Three templates are currently available using this style: {{Harvard citation}}, {{Harv}} and {{Harvnb}}. Except for their different names, the {{Harv}} and {{Harvard citation}} templates are identical. The name of the former has been shortened, making it quicker and easier to type. The third template, {{Harvnb}}, does not display the surrounding parentheses (brackets), so the "nb" in its name is an abbreviation for "no brackets." This style is very useful for placing more than one citation inside a single set of parentheses, which is often done when listing a number of related articles. An example of using a number of citations together inside parentheses might look like this:

"Although most scholars accept the blahblah theory, a few have criticized its main points (e.g. Blust 1999, Tsuchida & Yamada 1991, and Peiros 2004)."

The actual text that you would write in order to display this on the page, including the wikitext of the templates, would look like this:

"Although most scholars accept the blahblah theory, a few have criticized its main points (e.g. {{Harvnb|Blust|1999}}, {{Harvnb|Tsuchida|Yamada|1991}}, and {{Harvnb|Peiros|2004}})."

With colon[edit]

Three templates are currently available using this style: {{Harvcol}}, {{Harvcolnb}} and {{Harvcoltxt}}:

  • {{Harvcol}} is identical in every way to {{Harvard citation}} and {{Harv}}, except for the different page display style.
  • In the same way, {{Harvcolnb}} is identical to {{Harvnb}} aside from page display.

{{Harvcoltxt}} is different in that it displays the name(s) or the author(s) outside the parentheses, with the publication year inside. There is currently no template of this sort which uses p. to display page numbers. An example of {{Harvcoltxt}} in use might look like this:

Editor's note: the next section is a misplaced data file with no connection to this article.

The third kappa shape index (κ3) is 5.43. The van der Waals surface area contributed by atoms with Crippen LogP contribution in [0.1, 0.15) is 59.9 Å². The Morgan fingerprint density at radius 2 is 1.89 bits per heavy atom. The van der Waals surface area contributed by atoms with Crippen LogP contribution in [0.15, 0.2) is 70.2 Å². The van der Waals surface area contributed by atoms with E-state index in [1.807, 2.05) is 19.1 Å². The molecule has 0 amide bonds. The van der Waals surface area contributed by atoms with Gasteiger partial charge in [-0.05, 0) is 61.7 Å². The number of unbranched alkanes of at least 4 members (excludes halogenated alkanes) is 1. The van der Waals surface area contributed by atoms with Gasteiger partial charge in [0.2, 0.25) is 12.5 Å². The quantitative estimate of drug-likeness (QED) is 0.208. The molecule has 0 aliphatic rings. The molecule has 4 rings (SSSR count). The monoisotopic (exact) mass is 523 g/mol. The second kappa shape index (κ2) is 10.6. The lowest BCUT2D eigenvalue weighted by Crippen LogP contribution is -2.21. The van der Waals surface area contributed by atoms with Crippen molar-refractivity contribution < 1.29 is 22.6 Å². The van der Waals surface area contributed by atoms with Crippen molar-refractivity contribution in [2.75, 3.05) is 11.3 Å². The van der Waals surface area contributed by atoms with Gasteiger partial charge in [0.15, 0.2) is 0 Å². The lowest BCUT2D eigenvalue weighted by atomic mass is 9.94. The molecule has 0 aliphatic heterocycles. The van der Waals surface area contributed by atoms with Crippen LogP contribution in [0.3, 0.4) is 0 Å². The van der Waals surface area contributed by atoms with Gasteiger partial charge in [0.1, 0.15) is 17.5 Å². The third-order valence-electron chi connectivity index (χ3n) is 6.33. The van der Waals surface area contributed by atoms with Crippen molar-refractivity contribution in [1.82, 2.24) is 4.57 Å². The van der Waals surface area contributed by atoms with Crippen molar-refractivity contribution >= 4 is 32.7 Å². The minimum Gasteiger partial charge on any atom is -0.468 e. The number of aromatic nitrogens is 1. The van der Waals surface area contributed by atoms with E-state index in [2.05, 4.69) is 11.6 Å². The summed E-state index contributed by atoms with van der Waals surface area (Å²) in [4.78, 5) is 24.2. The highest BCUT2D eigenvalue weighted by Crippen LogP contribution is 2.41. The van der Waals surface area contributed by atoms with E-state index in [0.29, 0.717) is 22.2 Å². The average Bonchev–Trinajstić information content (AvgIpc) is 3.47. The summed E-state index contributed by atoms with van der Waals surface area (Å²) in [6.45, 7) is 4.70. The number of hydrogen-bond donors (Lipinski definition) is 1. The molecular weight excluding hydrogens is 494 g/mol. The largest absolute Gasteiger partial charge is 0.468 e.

"Moreover, Diamond (2000:12-24) rejected the blahblah theory on the grounds that it was not the topic of any Wikipedia article."

The actual text that you would write in order to display this on the page, including the wikitext of the templates, would look like this:

"Moreover, {{ Harvcoltxt |Diamond|2000|pp=12-24}} rejected the blahblah theory on the grounds that it was not the topic of any Wikipedia article."

See also[edit]

Notes[edit]

  1. ^ Other citation styles include Wikipedia:Embedded Citations and Wikipedia:Footnotes (such as this one). Note that while you have to manually add references within the References section, the text within footnotes is automatically displayed at the bottom of the page.

References for use with example Harvard references above[edit]

  • Blust, R. (1999), "Subgrouping, circularity and extinction: Some issues in Austronesian comparative linguistics", in Zeitoun, E.; Li, P.J.K., Selected papers from the Eighth International Conference on Austronesian Linguistics, Taipei: Academia Sinica, pp. 31–94 .
  • Diamond, Jared M. (2000), "Taiwan's gift to the world" (PDF), Nature, 403: 709-710 .
  • Peiros, Ilia (June 10–13, 2004), Austronesian: What linguists know and what they believe they know, Geneva: Paper presented at the workshop on Human migrations in continental East Asia and Taiwan .
  • Tsuchida, S.; Yamada, Y. (1991), "Ogawa's Siraya/Makatao/Taivoan comparative vocabulary", in Tsuchida, S.; Yamada, Y.; Moriguchi, T., Linguistic Materials of the Formosan Sinicized Populations I: Siraya and Basai, Tokyo: The University of Tokyo .